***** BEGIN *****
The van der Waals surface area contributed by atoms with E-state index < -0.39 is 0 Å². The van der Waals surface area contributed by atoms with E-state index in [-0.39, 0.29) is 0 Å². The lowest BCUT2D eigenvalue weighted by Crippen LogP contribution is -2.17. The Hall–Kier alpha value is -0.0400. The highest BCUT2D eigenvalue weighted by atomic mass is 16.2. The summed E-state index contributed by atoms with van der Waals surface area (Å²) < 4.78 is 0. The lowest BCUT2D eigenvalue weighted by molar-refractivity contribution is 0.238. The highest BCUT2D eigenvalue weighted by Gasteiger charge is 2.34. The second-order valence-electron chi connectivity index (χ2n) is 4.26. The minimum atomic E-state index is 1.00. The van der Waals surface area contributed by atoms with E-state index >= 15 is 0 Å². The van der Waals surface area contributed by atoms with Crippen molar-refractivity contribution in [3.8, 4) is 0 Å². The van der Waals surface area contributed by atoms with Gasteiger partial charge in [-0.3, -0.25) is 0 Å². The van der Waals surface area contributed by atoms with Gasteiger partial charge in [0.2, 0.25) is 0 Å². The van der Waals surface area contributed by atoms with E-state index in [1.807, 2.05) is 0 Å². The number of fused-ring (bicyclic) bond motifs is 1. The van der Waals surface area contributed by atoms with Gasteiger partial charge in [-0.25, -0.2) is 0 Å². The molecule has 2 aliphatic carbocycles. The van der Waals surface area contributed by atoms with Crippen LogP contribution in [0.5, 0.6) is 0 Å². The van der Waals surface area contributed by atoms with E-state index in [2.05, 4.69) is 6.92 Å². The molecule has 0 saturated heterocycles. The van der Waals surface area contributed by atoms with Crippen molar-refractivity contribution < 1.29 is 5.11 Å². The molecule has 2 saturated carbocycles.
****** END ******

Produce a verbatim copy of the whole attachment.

The van der Waals surface area contributed by atoms with E-state index < -0.39 is 0 Å². The van der Waals surface area contributed by atoms with E-state index in [-0.39, 0.29) is 0 Å². The lowest BCUT2D eigenvalue weighted by Crippen LogP contribution is -2.17. The Hall–Kier alpha value is -0.0400. The highest BCUT2D eigenvalue weighted by atomic mass is 16.2. The summed E-state index contributed by atoms with van der Waals surface area (Å²) < 4.78 is 0. The lowest BCUT2D eigenvalue weighted by molar-refractivity contribution is 0.238. The highest BCUT2D eigenvalue weighted by Gasteiger charge is 2.34. The second-order valence-electron chi connectivity index (χ2n) is 4.26. The minimum atomic E-state index is 1.00. The van der Waals surface area contributed by atoms with E-state index >= 15 is 0 Å². The van der Waals surface area contributed by atoms with Crippen molar-refractivity contribution in [3.8, 4) is 0 Å². The van der Waals surface area contributed by atoms with Gasteiger partial charge in [-0.3, -0.25) is 0 Å². The van der Waals surface area contributed by atoms with Gasteiger partial charge in [0.2, 0.25) is 0 Å². The van der Waals surface area contributed by atoms with E-state index in [1.807, 2.05) is 0 Å². The number of fused-ring (bicyclic) bond motifs is 1. The van der Waals surface area contributed by atoms with Gasteiger partial charge in [-0.25, -0.2) is 0 Å². The molecule has 2 aliphatic carbocycles. The van der Waals surface area contributed by atoms with Crippen LogP contribution in [0.5, 0.6) is 0 Å². The van der Waals surface area contributed by atoms with E-state index in [2.05, 4.69) is 6.92 Å². The molecule has 0 saturated heterocycles. The van der Waals surface area contributed by atoms with Crippen molar-refractivity contribution < 1.29 is 5.11 Å². The molecule has 2 saturated carbocycles.